11-yr-old with fatal disorder makes a name in chess invention
He may be just 11 years old and suffering from a fatal genetic disorder, but it has not stopped this child prodigy from the Pink City from making a mark for himself in chess variant inventions.
Jaipur: He may be just 11 years old and suffering from a fatal genetic disorder, but it has not stopped this child prodigy from the Pink City from making a mark for himself in chess variant inventions.
Hridyeshwar Singh Bhati, who is wheelchair-bound because of the disease, has three patents for three types of circular chess boards to his name. The three boards collectively make 100 chess variants.
At an age when most children do not even understand the game of chess, the Class VI student was awarded a patent for developing a 6-player circular chess in March last year. And now, he recently got two more patents for 12 and 60-player circular chess boards.
The patents have been granted to him by the Director General for Patents, Government of India.
He became the youngest known patent holder in India and the youngest disabled patent holder of the world in March last year when he was awarded patent for developing the 6-player circular chess, claimed his father Sarovar Singh.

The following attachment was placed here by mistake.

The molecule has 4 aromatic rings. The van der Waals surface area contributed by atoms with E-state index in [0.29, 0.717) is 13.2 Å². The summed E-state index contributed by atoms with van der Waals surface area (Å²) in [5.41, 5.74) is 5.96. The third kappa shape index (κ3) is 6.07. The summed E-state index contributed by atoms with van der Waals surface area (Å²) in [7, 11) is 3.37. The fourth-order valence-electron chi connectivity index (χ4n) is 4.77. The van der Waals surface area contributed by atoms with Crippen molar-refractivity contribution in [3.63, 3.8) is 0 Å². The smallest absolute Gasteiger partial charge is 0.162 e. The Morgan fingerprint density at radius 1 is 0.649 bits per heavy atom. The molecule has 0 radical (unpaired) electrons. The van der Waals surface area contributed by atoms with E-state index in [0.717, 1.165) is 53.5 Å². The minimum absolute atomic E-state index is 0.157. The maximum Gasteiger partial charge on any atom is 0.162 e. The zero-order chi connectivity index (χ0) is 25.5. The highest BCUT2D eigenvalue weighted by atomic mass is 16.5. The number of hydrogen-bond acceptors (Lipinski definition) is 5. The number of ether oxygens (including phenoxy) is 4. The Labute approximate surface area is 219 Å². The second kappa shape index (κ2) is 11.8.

It was his ability to think tangentially, use Coreldraw software and understanding of geometrical and mathematical complications that helped him achieve the feat, he said.
Explaining the boards with his trembling fingers, Hridyeshwar said that the rules of the game are based on chess, with more application and utility, which is the beauty of these circular chess variants.
"Rules of the game are the same but some modifications have made to increase their utility. All the three boards are friendly to the chess lovers," Bhati said.
"He developed a liking for the game when his started his studies. He got the idea to make 6-player chess so that he could play it with his friends. He conceived and further worked on the idea to develop 60-player chess with a desire to take the country to the top position in chess variant inventions," said Hridyeshwar`s father Sarovar Singh.
"Various organisations are approaching me and they want to launch his inventions as mobile application and android games," he said.
He is presently working on a project of designing a cheap powered-wheelchair accessible van.
Hridyeshwar suffers from Duchenne Muscular Dystrophy, a progressive degenerative disorder of muscle tissue which stops the brain from sending signals to the muscles.